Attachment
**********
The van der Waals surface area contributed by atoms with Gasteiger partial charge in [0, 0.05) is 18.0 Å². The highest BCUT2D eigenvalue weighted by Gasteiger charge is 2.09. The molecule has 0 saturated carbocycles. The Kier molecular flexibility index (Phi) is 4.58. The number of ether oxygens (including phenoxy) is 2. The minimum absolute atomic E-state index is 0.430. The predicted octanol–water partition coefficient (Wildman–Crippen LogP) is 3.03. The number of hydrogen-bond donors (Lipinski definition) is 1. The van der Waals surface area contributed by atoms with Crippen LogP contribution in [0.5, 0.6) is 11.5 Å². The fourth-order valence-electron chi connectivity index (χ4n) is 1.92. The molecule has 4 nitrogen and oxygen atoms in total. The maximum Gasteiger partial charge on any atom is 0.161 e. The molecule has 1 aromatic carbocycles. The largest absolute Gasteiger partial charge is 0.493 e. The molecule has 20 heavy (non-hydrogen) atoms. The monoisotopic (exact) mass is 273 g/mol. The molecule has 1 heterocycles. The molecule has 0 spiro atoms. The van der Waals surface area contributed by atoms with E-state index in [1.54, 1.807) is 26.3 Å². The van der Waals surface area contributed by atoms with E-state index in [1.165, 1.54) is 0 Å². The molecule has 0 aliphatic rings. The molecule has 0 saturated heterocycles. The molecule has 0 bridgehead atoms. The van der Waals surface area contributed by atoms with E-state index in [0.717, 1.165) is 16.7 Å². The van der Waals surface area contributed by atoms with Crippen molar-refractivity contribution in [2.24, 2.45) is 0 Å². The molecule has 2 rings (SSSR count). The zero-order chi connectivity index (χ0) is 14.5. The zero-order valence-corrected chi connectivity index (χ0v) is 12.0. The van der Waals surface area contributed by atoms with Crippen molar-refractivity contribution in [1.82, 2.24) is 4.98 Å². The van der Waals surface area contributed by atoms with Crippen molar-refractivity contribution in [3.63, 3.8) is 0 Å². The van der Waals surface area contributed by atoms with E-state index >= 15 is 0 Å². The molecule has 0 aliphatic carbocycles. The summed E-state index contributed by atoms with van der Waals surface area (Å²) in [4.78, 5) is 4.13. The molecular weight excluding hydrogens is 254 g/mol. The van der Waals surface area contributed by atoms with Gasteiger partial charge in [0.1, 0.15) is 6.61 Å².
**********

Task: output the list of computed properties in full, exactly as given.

The van der Waals surface area contributed by atoms with Gasteiger partial charge in [0, 0.05) is 18.0 Å². The highest BCUT2D eigenvalue weighted by Gasteiger charge is 2.09. The molecule has 0 saturated carbocycles. The Kier molecular flexibility index (Phi) is 4.58. The number of ether oxygens (including phenoxy) is 2. The minimum absolute atomic E-state index is 0.430. The predicted octanol–water partition coefficient (Wildman–Crippen LogP) is 3.03. The number of hydrogen-bond donors (Lipinski definition) is 1. The van der Waals surface area contributed by atoms with Crippen LogP contribution in [0.5, 0.6) is 11.5 Å². The fourth-order valence-electron chi connectivity index (χ4n) is 1.92. The molecule has 4 nitrogen and oxygen atoms in total. The maximum Gasteiger partial charge on any atom is 0.161 e. The molecule has 1 aromatic carbocycles. The largest absolute Gasteiger partial charge is 0.493 e. The molecule has 20 heavy (non-hydrogen) atoms. The monoisotopic (exact) mass is 273 g/mol. The molecule has 1 heterocycles. The molecule has 0 spiro atoms. The van der Waals surface area contributed by atoms with E-state index in [1.54, 1.807) is 26.3 Å². The van der Waals surface area contributed by atoms with E-state index in [1.165, 1.54) is 0 Å². The molecule has 0 aliphatic rings. The molecule has 0 saturated heterocycles. The molecule has 0 bridgehead atoms. The van der Waals surface area contributed by atoms with E-state index in [0.717, 1.165) is 16.7 Å². The van der Waals surface area contributed by atoms with Crippen molar-refractivity contribution in [2.24, 2.45) is 0 Å². The molecule has 2 rings (SSSR count). The zero-order chi connectivity index (χ0) is 14.5. The zero-order valence-corrected chi connectivity index (χ0v) is 12.0. The van der Waals surface area contributed by atoms with Crippen molar-refractivity contribution in [1.82, 2.24) is 4.98 Å². The van der Waals surface area contributed by atoms with Crippen molar-refractivity contribution in [3.63, 3.8) is 0 Å². The van der Waals surface area contributed by atoms with E-state index >= 15 is 0 Å². The molecule has 0 aliphatic carbocycles. The summed E-state index contributed by atoms with van der Waals surface area (Å²) in [4.78, 5) is 4.13. The molecular weight excluding hydrogens is 254 g/mol. The van der Waals surface area contributed by atoms with Gasteiger partial charge in [0.1, 0.15) is 6.61 Å².